The bitterly contested extension of federal emergency unemployment benefits was playing out among Democrats and Republicans in Congress as we were closing this issue.
We hope it’s been resolved in a positive way by the time you read this column.
American workers who lost their jobs or were furloughed when the coronavirus swept across the nation were unmoored—some on the brink of financial ruin—through no fault of their own. The $600 per week in federal benefits enacted at the start of the pandemic looks like a healthy sum, but in fact amounts to just over $31,000 per year.
The money, even when combined with lower-level state benefits, was designed to help keep affected Americans afloat through the virus-induced crisis. It was not intended to, and does not, supplant a regular paycheck and a steady job.
Certainly, unemployment benefits—whether state, federal or combined—are not enough for an average working family to pay the mortgage or rent, feed a family, or keep up with the myriad necessary expenses that most of us incur on a regular basis.
While we’re not calling for retaining the $600 level indefinitely, we definitely support keeping it in place until a reasonable, workable plan is agreed upon and passed by our eternally warring leaders.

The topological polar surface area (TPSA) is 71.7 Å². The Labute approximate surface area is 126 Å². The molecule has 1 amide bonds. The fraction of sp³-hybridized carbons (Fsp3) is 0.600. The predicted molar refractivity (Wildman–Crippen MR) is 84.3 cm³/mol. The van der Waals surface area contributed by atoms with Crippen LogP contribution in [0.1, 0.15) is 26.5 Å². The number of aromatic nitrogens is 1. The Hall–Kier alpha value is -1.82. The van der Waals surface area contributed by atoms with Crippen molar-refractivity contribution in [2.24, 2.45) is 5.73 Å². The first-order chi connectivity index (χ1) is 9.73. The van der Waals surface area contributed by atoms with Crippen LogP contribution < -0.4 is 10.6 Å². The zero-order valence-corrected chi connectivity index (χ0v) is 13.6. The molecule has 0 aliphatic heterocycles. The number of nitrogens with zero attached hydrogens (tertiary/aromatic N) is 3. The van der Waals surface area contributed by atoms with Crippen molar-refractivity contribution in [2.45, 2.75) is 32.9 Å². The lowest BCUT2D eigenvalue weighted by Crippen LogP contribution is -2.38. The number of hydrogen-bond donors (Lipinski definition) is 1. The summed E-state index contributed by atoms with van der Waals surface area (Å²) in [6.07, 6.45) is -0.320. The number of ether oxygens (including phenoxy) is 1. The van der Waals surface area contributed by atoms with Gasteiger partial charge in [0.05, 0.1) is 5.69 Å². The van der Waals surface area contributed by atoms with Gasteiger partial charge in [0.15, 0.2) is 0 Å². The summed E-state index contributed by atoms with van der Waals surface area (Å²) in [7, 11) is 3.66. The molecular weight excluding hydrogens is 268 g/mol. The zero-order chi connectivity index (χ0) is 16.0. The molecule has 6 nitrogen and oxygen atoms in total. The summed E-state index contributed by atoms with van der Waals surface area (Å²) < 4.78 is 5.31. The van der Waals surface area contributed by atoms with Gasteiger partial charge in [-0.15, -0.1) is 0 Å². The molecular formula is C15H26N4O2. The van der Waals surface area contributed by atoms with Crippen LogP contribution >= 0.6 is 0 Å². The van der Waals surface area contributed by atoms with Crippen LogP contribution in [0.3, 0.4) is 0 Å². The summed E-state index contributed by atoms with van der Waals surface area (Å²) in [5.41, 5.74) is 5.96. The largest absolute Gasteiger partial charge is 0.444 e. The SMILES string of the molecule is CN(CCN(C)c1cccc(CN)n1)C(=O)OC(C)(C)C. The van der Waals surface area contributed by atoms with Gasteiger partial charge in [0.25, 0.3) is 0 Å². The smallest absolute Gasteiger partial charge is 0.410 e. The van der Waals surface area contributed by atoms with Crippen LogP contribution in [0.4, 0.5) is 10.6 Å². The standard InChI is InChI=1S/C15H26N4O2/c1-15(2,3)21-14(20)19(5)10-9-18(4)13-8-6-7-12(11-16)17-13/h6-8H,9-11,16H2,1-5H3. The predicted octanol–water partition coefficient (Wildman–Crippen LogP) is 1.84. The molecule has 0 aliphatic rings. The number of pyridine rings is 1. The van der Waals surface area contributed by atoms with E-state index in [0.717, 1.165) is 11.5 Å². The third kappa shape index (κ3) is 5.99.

Some Republicans have complained that unemployed people should not receive more money in benefits than they would if they were working. We agree, in concept.
Many of those same legislators want to cap benefits at 70 percent of a person’s pre-layoff earnings, which is also worthy of exploring.
But until there’s a formula to determine how much a recipient earned before getting laid off —and a reliable plan to carry it out—it would be disastrous to pull the rug out from under millions of Americans.
Until the coronavirus pandemic ends, and at this moment there’s no real end in sight, we should not be playing with the lives of innocent Americans who are struggling even with the enhanced unemployment payments.
When the day comes that the virus in finally behind us, the unemployment rate is still likely to remain high, as individuals and companies step gingerly back to normal.
Even here in New York, with the numbers of new cases remaining steady at about 1 percent per day and the entire state cleared to reopen, the return to work and other activity has been slow and cautious.
Back-to-school plans are still up in the air, many restaurants and retail stores are expected to go out of business and bankruptcies already seem to be on the upswing. Many jobs that people held before the crisis will be gone.
All of that is reason why American workers and families need ongoing support in the here and now, and continued support as we all emerge to what we hope and pray will be a new and better world.